King Janaka had acquired extraordinary proficiency in the knowledge of God. He was called “the king devoid of body”. In other words, he had been able to transcend body-consciousness. One particular night after dinner, he was discussing certain administrative problems with his ministers. He got back to his bedroom a little late. A meal had been set out for him but he did not touch it. He relaxed on a sofa while the queen massaged his feet. Soon the king fell asleep. The queen asked the various attendants present to leave the room and made sure that the king, who was extremely tired, would not be disturbed in his
sleep. She covered him with a blanket and banked the light low, quietly remaining by his side.
Shortly afterwards, King Janaka quite suddenly opened his eyes, sat up, looked around incredulously at his surroundings, and in a most peculiar way began to ask, “Is this real or is that real? Is this the truth or is that the truth?” The queen became a little frightened by his bewildered look and strange question. She tried to find out what exactly he was asking, but he would not explain or answer any of her queries. He just went on saying, “Is this the truth or is that the truth?” She called for the ministers, counselors and other important officials. They all assembled and began questioning the king. “Maharaja, what is your doubt? What exactly are you asking?” But the Maharaja would not respond to them. Finally the ministers brought the great Sage Vashishta to the court. Vashishta asked the king, “What are you asking? What is troubling you?” The king was replying to all the questions with the same query, “Is that the truth or is this the truth? Is this reality or is that reality?”
Sage Vashishta being omniscient closed his eyes and meditated for a while to find out the cause of the king’s strange behavior. Vashishta realized that the king had suddenly awakened from a vivid dream in which he had forfeited his kingdom and found himself wandering lost,alone and despondent in a forest. He was feeling very hungry and also very tired and forsaken. As he wandered through that forest he kept shouting, “I am hungry, I am hungry.” It happened that there were some robbers in that forest. Those robbers were just sitting down in a glade nearby to have their meal, eating from plates made of leaves. Taking pity on him, the robbers made themselves known and invited Janaka to join them, offering him a portion of their meal. Just at that moment, a tiger came upon them and they all ran for their lives. The tiger helped himself to all the food. Again Janaka found himself staggering through the forest crying out, “O, I am so hungry.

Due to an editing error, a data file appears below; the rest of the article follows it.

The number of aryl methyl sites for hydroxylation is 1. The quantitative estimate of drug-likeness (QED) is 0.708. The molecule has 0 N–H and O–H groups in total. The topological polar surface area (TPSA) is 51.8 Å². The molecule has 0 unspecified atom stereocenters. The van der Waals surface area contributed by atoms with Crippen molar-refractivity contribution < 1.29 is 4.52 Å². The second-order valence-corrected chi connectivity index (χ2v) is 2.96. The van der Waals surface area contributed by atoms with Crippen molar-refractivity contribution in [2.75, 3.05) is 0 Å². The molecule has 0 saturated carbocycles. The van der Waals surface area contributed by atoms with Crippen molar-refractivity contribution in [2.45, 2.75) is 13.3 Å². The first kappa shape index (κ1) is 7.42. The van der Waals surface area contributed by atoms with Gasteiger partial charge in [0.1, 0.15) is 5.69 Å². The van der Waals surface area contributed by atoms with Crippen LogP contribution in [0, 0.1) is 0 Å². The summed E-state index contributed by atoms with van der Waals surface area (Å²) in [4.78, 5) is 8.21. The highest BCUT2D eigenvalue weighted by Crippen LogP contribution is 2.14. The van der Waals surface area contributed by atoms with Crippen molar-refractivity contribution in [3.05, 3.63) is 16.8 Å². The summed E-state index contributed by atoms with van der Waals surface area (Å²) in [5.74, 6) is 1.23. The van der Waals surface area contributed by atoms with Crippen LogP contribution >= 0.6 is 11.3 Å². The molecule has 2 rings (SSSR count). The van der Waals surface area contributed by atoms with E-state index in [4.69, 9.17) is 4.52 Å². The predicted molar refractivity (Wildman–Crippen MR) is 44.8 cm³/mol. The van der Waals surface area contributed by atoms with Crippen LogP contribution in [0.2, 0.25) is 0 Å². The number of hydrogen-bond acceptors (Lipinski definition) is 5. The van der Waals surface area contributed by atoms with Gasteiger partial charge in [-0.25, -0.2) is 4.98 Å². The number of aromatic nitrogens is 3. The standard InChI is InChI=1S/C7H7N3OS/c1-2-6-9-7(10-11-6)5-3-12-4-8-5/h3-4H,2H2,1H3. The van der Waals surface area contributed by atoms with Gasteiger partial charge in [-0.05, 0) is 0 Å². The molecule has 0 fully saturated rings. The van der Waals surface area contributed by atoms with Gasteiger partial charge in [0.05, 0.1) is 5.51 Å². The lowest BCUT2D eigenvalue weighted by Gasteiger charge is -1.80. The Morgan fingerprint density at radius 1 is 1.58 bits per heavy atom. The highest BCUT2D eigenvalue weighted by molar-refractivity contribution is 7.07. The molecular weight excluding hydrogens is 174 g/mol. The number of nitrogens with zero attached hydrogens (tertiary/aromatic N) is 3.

I am so very hungry.” When he woke up he discovered he was in a palace, on a royal sofa by the side of the queen, with a silver tray filled with luxurious food and dainties sitting on the table nearby, and he began asking whether he was the starving, forsaken wretch begging food from robbers in a fearful forest or whether he was a king living in a sumptuous palace surrounded by all possible luxuries. “Is this true or is that true? Is this real or is that real?”
Maharishi Vashishta immediately recognized the king’s confusion and said, “King Janaka, neither beggar nor emperor is real. You alone are real. You, yourself, are the truth. The you who was present as pure consciousness in the dream state playing the role of the beggar and who is present in the waking state playing the role of the king, this you who witnessed both these states, is your true reality. Life during the daytime is a day-dream, during the night it is a night-dream. They
are both illusions. They are filled with defects and flaws because they constantly change from one thing to another; so they cannot be real. Only you who remain unchanged in all these states are real, free of all change and illusion.”
This was also emphasized in the Gita, where Krishna pointed out the important truth that the world is constantly changing and that the atma alone is real and ever unchanging.